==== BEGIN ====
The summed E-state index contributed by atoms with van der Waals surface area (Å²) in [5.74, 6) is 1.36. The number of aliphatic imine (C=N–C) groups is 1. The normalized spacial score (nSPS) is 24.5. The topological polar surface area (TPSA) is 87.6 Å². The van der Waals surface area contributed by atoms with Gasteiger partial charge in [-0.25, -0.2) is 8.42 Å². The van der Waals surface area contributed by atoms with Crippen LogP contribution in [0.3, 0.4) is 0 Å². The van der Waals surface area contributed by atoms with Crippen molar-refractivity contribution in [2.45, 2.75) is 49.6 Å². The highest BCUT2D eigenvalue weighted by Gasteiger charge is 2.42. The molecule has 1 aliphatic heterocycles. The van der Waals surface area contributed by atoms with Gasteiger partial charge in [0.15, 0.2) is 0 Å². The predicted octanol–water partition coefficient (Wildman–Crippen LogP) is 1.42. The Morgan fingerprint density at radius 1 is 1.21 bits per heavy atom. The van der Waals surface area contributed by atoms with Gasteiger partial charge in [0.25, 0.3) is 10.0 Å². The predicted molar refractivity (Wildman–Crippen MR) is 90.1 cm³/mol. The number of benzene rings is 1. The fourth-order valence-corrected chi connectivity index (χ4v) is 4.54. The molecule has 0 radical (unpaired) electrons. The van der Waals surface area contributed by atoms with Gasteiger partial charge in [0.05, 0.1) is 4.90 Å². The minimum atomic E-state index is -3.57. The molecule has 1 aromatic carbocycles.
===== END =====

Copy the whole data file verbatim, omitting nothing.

The summed E-state index contributed by atoms with van der Waals surface area (Å²) in [5.74, 6) is 1.36. The number of aliphatic imine (C=N–C) groups is 1. The normalized spacial score (nSPS) is 24.5. The topological polar surface area (TPSA) is 87.6 Å². The van der Waals surface area contributed by atoms with Gasteiger partial charge in [-0.25, -0.2) is 8.42 Å². The van der Waals surface area contributed by atoms with Crippen LogP contribution in [0.3, 0.4) is 0 Å². The van der Waals surface area contributed by atoms with Crippen molar-refractivity contribution in [2.45, 2.75) is 49.6 Å². The highest BCUT2D eigenvalue weighted by Gasteiger charge is 2.42. The molecule has 1 aliphatic heterocycles. The van der Waals surface area contributed by atoms with Gasteiger partial charge in [0.15, 0.2) is 0 Å². The predicted octanol–water partition coefficient (Wildman–Crippen LogP) is 1.42. The Morgan fingerprint density at radius 1 is 1.21 bits per heavy atom. The van der Waals surface area contributed by atoms with Gasteiger partial charge in [0.25, 0.3) is 10.0 Å². The predicted molar refractivity (Wildman–Crippen MR) is 90.1 cm³/mol. The number of benzene rings is 1. The fourth-order valence-corrected chi connectivity index (χ4v) is 4.54. The molecule has 0 radical (unpaired) electrons. The van der Waals surface area contributed by atoms with Gasteiger partial charge in [0.05, 0.1) is 4.90 Å². The minimum atomic E-state index is -3.57. The molecule has 1 aromatic carbocycles.